Generalized life cycle of flies causing myiasis in humans based on Human Bot Fly (click on image for description of variations)

Generalized life cycle of flies causing myiasis in humans based on Human Bot Fly (click on image for description of variations)
Photographer: Centers for Disease Control/Division of Parasitic Diseases and MalariaRights holder: Centers for Disease Control/Division of Parasitic Diseases and Malaria

Adults of the Human Bot Fly Dermatobia hominis are free-living flies (1).  Adults capture blood-sucking arthropods (such as mosquitoes) and lay eggs on their bodies, using a glue-like substance for adherence (2).  Bot fly larvae develop within the eggs, but remain on the vector until it takes a blood meal from a mammalian or avian host.  Newly-emerged bot fly larvae then penetrate the host's tissue (3).  The larvae feed in a subdermal cavity (4) for 5-10 weeks, breathing through a hole in the host's skin.  Mature larvae drop to the ground (5) and pupate in the environment.  Larvae tend to leave their host during the night and early morning, probably to avoid desiccation.  After approximately one month, the adults emerge (6) to mate and repeat the cycle.  Other genera of myiasis-causing flies (including Cochliomyia, Cuterebra, and Wohlfahrtia) have a more direct life cycle, where the adult flies lay their eggs directly in, or in the vicinity of, wounds on the host (7).  In Cochliomyia and Wohlfahrtia infestations, larvae feed in the host for about a week, and may migrate from the subdermis to other tissues in the body, often causing extreme damage in the process.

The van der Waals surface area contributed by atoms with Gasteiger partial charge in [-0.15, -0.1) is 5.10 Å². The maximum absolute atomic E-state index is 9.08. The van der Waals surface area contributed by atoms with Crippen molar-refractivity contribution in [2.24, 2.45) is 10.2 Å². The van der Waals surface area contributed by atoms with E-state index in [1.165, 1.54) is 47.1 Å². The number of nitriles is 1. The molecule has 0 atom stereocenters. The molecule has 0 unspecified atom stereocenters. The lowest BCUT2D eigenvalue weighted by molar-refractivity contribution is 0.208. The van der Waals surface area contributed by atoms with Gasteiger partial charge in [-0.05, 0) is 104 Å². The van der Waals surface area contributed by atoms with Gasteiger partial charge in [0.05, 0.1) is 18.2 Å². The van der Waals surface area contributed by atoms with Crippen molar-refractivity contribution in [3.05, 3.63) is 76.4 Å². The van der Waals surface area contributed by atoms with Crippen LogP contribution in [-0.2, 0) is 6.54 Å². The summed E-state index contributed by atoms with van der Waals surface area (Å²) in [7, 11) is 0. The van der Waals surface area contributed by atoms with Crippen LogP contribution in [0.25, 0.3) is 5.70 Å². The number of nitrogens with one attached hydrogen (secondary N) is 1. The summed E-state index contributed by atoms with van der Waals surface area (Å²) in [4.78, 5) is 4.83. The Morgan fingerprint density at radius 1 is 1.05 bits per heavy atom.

From Centers for Disease Control Parasites and Health website